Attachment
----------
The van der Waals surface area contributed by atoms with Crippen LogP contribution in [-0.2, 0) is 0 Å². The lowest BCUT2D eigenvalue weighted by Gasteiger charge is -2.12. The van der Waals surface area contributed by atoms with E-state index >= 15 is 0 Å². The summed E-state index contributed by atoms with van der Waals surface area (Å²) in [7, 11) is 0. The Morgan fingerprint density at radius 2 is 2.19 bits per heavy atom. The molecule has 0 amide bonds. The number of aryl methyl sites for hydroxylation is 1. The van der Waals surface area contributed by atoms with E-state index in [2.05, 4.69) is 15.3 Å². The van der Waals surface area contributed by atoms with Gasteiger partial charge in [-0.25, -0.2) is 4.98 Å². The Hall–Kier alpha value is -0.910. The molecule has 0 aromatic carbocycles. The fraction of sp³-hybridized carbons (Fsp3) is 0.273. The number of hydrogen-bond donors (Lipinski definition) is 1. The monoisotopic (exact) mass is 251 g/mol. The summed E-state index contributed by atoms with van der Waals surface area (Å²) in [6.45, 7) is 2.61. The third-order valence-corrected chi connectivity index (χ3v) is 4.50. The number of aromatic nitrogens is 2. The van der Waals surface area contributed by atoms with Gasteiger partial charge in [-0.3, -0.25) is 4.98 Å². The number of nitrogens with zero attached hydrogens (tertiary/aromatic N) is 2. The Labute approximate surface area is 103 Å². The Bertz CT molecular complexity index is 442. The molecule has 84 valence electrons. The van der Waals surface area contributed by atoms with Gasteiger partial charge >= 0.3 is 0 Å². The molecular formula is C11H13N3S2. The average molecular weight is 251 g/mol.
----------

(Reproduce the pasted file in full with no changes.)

The van der Waals surface area contributed by atoms with Crippen LogP contribution in [-0.2, 0) is 0 Å². The lowest BCUT2D eigenvalue weighted by Gasteiger charge is -2.12. The van der Waals surface area contributed by atoms with E-state index >= 15 is 0 Å². The summed E-state index contributed by atoms with van der Waals surface area (Å²) in [7, 11) is 0. The Morgan fingerprint density at radius 2 is 2.19 bits per heavy atom. The molecule has 0 amide bonds. The number of aryl methyl sites for hydroxylation is 1. The van der Waals surface area contributed by atoms with E-state index in [2.05, 4.69) is 15.3 Å². The van der Waals surface area contributed by atoms with Gasteiger partial charge in [-0.25, -0.2) is 4.98 Å². The Hall–Kier alpha value is -0.910. The molecule has 0 aromatic carbocycles. The fraction of sp³-hybridized carbons (Fsp3) is 0.273. The number of hydrogen-bond donors (Lipinski definition) is 1. The monoisotopic (exact) mass is 251 g/mol. The summed E-state index contributed by atoms with van der Waals surface area (Å²) in [6.45, 7) is 2.61. The third-order valence-corrected chi connectivity index (χ3v) is 4.50. The number of aromatic nitrogens is 2. The van der Waals surface area contributed by atoms with Gasteiger partial charge in [-0.3, -0.25) is 4.98 Å². The number of nitrogens with zero attached hydrogens (tertiary/aromatic N) is 2. The Labute approximate surface area is 103 Å². The Bertz CT molecular complexity index is 442. The molecule has 84 valence electrons. The van der Waals surface area contributed by atoms with Gasteiger partial charge >= 0.3 is 0 Å². The molecular formula is C11H13N3S2. The average molecular weight is 251 g/mol.